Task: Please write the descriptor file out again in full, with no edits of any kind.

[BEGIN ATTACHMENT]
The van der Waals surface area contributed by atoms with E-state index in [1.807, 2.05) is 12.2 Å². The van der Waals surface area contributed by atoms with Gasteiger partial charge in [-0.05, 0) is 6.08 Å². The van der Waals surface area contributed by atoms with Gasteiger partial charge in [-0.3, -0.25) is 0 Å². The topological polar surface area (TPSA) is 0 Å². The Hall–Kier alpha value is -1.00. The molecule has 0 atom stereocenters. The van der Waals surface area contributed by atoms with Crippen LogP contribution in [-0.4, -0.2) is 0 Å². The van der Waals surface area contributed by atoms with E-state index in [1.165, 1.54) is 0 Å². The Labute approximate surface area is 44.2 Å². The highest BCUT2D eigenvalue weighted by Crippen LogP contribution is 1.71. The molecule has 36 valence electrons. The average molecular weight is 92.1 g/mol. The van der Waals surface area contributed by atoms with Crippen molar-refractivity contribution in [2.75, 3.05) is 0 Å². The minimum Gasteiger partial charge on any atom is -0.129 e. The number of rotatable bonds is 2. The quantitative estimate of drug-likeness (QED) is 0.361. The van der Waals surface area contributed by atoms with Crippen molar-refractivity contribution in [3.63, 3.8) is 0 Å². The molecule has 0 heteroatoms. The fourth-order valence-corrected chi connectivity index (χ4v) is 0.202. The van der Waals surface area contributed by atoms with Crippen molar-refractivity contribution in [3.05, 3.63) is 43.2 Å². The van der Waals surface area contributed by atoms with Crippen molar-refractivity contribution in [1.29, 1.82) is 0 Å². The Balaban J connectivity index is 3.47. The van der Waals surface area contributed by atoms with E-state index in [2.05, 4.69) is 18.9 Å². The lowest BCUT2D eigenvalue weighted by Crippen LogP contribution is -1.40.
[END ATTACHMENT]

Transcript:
The van der Waals surface area contributed by atoms with E-state index in [1.807, 2.05) is 12.2 Å². The van der Waals surface area contributed by atoms with Gasteiger partial charge in [-0.05, 0) is 6.08 Å². The van der Waals surface area contributed by atoms with Gasteiger partial charge in [-0.3, -0.25) is 0 Å². The topological polar surface area (TPSA) is 0 Å². The Hall–Kier alpha value is -1.00. The molecule has 0 atom stereocenters. The van der Waals surface area contributed by atoms with Crippen LogP contribution in [-0.4, -0.2) is 0 Å². The van der Waals surface area contributed by atoms with E-state index in [1.165, 1.54) is 0 Å². The Labute approximate surface area is 44.2 Å². The highest BCUT2D eigenvalue weighted by Crippen LogP contribution is 1.71. The molecule has 36 valence electrons. The average molecular weight is 92.1 g/mol. The van der Waals surface area contributed by atoms with Crippen molar-refractivity contribution in [2.75, 3.05) is 0 Å². The minimum Gasteiger partial charge on any atom is -0.129 e. The number of rotatable bonds is 2. The quantitative estimate of drug-likeness (QED) is 0.361. The van der Waals surface area contributed by atoms with Crippen molar-refractivity contribution in [3.63, 3.8) is 0 Å². The molecule has 0 heteroatoms. The fourth-order valence-corrected chi connectivity index (χ4v) is 0.202. The van der Waals surface area contributed by atoms with Crippen molar-refractivity contribution in [3.05, 3.63) is 43.2 Å². The van der Waals surface area contributed by atoms with Crippen molar-refractivity contribution in [1.29, 1.82) is 0 Å². The Balaban J connectivity index is 3.47. The van der Waals surface area contributed by atoms with E-state index in [2.05, 4.69) is 18.9 Å². The lowest BCUT2D eigenvalue weighted by Crippen LogP contribution is -1.40.